3. Lane Johnson, Oklahoma, 6’6” 302lbs – The second best blocker at the Senior Bowl, Johnson turned a lot of heads with his agility and skill in pass protection. In a pass happy league, Johnson should be highly sought after in the mid 1st round.
4. DJ Fluker, Alabama, 6’4” 355lbs – The Alabama right tackle was a force for that Tide running attack, but deficiencies in his pass blocking have him a somewhat boom or bust pick. Fluker could go in the late 1stround or may fall to the late second depending on his workouts at the Combine this week.
5. Kyle Long, Oregon, 6’6” 311lbs – Another from the lineage of HOF Howie Long, Kyle joins his brother Chris in the NFL after being denied another year of eligibility in college. A former defensive tackle, Long only played on offense 1 year at Oregon and is a bit raw. But his athleticism and blood lines should entice some team in the 2nd round.
6. Menelik Watson, Florida St, 6’6” 320lbs – Watson is another exceptional athlete in need of a bit more coaching. Born in Manchester England, Watson is a former basketball player at FSU and anchored the Seminole running attack at RT last year. With quick feet and good strength, Watson looks like a solid swing tackle prospect that eventually could eventually start at LT.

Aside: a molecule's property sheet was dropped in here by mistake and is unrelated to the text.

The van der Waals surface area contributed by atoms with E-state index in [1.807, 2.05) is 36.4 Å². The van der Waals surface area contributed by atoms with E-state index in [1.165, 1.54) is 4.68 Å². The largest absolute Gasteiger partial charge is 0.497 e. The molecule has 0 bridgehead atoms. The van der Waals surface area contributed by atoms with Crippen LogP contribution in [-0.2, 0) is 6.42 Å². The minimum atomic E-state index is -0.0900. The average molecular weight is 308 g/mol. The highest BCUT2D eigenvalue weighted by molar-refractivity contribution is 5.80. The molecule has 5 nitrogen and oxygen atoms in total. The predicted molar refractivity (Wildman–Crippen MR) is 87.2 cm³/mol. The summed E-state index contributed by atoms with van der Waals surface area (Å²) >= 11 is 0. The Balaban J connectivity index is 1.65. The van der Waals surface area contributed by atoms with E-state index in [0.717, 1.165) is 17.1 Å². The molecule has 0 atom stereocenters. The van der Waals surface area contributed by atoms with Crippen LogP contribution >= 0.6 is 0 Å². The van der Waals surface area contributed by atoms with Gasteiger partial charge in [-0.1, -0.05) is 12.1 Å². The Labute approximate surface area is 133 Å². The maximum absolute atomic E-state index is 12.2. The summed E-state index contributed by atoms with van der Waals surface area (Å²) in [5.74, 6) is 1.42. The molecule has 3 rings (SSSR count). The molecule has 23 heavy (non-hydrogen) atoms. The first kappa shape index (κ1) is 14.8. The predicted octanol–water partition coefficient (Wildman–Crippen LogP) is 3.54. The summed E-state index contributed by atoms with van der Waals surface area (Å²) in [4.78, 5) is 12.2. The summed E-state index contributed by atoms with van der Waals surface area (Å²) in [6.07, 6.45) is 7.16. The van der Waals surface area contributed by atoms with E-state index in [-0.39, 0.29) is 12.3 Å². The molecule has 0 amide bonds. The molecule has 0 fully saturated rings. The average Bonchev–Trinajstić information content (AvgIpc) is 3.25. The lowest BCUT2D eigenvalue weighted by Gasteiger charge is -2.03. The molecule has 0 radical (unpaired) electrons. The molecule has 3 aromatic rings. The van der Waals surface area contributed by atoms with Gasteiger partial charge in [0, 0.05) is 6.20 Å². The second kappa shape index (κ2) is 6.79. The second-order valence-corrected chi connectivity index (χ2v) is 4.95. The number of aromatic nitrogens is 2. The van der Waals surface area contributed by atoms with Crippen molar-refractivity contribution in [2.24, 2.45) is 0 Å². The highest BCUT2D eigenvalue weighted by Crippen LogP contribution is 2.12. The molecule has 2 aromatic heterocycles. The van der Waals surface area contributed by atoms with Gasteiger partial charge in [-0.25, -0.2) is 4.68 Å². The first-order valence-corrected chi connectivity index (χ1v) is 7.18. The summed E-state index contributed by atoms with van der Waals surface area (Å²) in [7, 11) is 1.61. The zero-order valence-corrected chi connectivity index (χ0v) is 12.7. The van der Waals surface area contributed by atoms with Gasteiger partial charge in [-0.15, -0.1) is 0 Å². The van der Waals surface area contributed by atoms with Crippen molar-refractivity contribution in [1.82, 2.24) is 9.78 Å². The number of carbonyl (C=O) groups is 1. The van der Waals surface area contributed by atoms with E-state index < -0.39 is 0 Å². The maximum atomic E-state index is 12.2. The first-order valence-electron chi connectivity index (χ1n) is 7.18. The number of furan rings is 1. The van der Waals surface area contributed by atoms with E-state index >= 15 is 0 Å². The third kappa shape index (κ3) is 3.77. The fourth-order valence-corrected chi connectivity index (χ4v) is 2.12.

7. Brennan Williams, UNC, 6’7” 315lbs – Williams was having an impressive senior season blocking for Giovanni Bernard until a torn labrum ended his college career early. Looks like a great starter at RT in the pros, but medical issues will probably drive him into the late 2nd to early 3rdround range.
8. Chris Faulk, LSU, 6’6” 325lbs – After suffering a season ending ACL tear in practice 1 game into this year, Faulk was one of the more surprising juniors to declare himself eligible for the draft. Faulk acquitted himself well at LT for the Tigers prior to the injury, but the medical issues could push Faulk’s stock into the 3rd round of the draft.
Joeckel and Fisher are certainly out of the range of the Cowboys at 18, and it is possible Johnson is already off the board as well. Fluker is intriguing, but too many question marks make him a reach at 18. The 2ndround is full of athletic prospects in need of either coaching or medical clearance. Given the Cowboys success with drafting injured players in the 2ndround (Sean Lee and Bruce Carter) Dallas could attempt to duplicate that with either Williams or Faulk, especially if they slip to them in the 3rdround. After this plateau of talent, the pickings at tackle get pretty slim and it seems unlikely to find immediate help beyond that point.
Dallas may be reluctant to admit that the Free contract looks like a bust. But this team cannot afford the kind of shoddy work he’s turned in the last two seasons. They might, however, talk themselves into believing they can resurrect him and use their money on their many other holes. This is a huge decision and if they are wrong Romo pays for it again.